Description. Dorsal rays IX, 11; anal rays III, 12; all dorsal and anal soft rays branched, the last to base; pectoral rays 13 (one individual 12) upper ray unbranched; pelvic rays I, 5; principal caudal rays 14, first and last unbranched; Lateral line scales 27 (one individual 26), each with a single pore opening dorsally; four scale rows above lateral line to origin of dorsal fin, two above anterior portion of lateral line to base of middle dorsal spines; eight scale rows below lateral line to origin of anal fin. Circumpeduncular scales 15-16. Gill rakers 17 -18, 6 on the upper limb; Vertebrae 10 + 14. Proportional measures are listed in Table 1.

Halichoeres sazimai  (n= 6)

Body slender, depth 4.0 (3.9–4.6) in SL, and moderately compressed, width 2.2 (1.97–2.08) in body depth; caudal peduncle depth greater than peduncle length, 2.3 (2.3–2.55) in head length; head length 3.6 (3.3–3.4) in SL; opercular flap extending slightly beyond the upper end of pectoral fin base but not beyond the lower end of pectoral fin base; dorsal profile of head uniformly convex; eye above the midlateral line of head, distance above eye to dorsal edge of head nearly half than distance below eye to ventral edge; eye relatively small, fleshy orbit diameter 7.0 (6.0– 7.3) in head length.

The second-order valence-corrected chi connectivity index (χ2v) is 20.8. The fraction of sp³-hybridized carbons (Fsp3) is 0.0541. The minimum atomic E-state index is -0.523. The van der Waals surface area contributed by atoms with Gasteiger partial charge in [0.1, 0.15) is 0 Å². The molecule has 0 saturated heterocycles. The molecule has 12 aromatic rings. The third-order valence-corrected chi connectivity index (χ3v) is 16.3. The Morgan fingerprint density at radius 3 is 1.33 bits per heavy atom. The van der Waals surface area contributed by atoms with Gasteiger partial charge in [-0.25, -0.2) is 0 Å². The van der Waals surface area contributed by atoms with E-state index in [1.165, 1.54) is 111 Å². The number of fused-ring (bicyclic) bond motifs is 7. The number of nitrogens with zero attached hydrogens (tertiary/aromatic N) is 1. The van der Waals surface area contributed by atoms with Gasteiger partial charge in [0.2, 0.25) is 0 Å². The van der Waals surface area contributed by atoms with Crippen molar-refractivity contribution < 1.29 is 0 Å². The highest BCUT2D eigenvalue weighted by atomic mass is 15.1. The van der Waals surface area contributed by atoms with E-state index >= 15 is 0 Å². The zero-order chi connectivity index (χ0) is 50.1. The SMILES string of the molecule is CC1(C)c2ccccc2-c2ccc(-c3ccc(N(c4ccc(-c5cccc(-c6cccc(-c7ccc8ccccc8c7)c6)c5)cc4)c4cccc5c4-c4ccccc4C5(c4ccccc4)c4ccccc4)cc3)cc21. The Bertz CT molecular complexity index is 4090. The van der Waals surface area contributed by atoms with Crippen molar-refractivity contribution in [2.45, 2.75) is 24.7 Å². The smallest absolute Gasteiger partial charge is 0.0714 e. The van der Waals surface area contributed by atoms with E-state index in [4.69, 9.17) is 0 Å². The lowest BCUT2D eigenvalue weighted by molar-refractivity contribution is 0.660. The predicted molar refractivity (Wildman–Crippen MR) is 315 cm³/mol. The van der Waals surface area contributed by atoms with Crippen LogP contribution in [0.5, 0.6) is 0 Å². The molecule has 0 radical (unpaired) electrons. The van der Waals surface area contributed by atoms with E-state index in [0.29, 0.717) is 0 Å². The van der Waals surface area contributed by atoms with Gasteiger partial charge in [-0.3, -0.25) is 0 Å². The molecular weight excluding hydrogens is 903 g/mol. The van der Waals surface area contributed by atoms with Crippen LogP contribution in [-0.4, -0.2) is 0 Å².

Mouth terminal, protusible, oblique, upper jaw forming angle of about 30 ° to horizontal axis of head and body; snout moderately pointed, its length 3.1 (3.0– 3.3) in head length; pair of forward-projecting, slightly outcurved, canine teeth at front of upper jaw, two pairs in lower jaw, outer pair also curving laterally; Posterior canine sharp and well developed ( Fig. 4View FIGURE 4). Conical teeth in upper jaw 11 to 14.

Sub-orbital pores five (five to seven). Nostrils with anterior short tube and posterior flap. Caudal fin truncate to slightly rounded in young, double emarginated in adults. Free vertical and horizontal margins of preopercle smooth. Scales end just above preopercle on nape, head naked. Scales on chest smaller than body, extending anteriorly to rear margin of isthmus. Single large, elongate scale between pelvic-fin bases. Three rows of scales on caudal fin, gradually decreasing in size to rear of lateral line. Lateral line continuous with an abrupt downward curve below last three dorsal rays, extending along midline to caudal peduncle.